Boyer Winters PhD, University of Guelph
Talk Title: Studying the Neural Bases of Crossmodal Cognition in Rodents
Brain & Behaviour Seminar Series 2014-2015
Reception to follow in the Psychology Lounge, room 4043, Sidney Smith Hall
Abstract: The mechanisms by which the brain integrates the unimodal sensory features of an object into a comprehensive multimodal object representation are poorly understood. In this talk, I will discuss our research using a novel rodent crossmodal object recognition paradigm based on modifications to the standard spontaneous object recognition memory task. This work has revealed for the first time that rats are capable of spontaneous crossmodal object recognition when they are asked to recognize a visually presented object having previously only explored the tactile features of that object. I will present recent findings from our lab regarding the neural circuitry underlying this complex ability. These studies indicate that crossmodal object recognition requires contributions from various interactive cortical brain regions and that these contributions change depending on the animal's past experience with a given object. I will also discuss results from a series of studies using our crossmodal object recognition paradigm to investigate cognitive impairment and remediation in the NMDA receptor hypofunction rat model of schizophrenia. Our early findings with this model indicate severe crossmodal cognitive deficits in these animals, consistent with recent reports of abnormal multisensory integration in patients with schizophrenia. Moreover, this impairment can be attenuated with various clinically relevant drugs, such as nicotine and antipsychotics. Our ongoing work with this new paradigm should continue to reveal important findings regarding the neural substrates of crossmodal cognition and may help to shed further light on the nature of multisensory deficits in human cognitive disorders characterized by widespread cortical dysfunction, such as schizophrenia, autism, and Alzheimer's disease.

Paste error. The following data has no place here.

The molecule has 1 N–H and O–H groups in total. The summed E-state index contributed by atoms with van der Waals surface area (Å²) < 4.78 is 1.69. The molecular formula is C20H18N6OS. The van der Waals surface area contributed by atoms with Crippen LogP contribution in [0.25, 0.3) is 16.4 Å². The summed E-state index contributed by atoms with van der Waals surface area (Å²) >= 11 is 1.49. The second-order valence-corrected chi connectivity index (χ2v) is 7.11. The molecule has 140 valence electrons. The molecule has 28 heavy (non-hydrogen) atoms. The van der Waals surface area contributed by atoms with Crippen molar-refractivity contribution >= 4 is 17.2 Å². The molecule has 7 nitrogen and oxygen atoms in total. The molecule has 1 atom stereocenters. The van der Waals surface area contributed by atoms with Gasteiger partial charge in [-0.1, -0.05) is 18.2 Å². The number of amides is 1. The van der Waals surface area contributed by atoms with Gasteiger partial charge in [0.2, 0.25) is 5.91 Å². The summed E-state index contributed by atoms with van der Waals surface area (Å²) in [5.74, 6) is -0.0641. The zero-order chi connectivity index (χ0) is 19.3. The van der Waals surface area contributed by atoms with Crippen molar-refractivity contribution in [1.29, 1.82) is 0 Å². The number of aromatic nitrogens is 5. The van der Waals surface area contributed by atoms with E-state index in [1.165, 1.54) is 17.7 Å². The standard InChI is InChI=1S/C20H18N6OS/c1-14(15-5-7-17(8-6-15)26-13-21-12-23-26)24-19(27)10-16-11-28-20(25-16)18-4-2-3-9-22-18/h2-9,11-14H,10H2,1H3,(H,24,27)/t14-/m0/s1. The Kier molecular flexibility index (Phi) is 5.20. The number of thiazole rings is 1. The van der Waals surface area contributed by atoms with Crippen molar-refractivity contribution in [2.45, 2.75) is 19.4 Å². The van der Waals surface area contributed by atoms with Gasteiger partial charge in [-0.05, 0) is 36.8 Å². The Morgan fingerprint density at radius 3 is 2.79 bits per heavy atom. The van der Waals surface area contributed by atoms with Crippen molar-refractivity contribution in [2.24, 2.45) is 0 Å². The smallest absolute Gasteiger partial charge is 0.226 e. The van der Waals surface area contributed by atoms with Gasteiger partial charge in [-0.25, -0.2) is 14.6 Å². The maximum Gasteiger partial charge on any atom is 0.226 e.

For further information, contact: Kaori Takehara 416-978-6570 (firstname.lastname@example.org) or Stephanie Tanninen 416-946-5540 (email@example.com)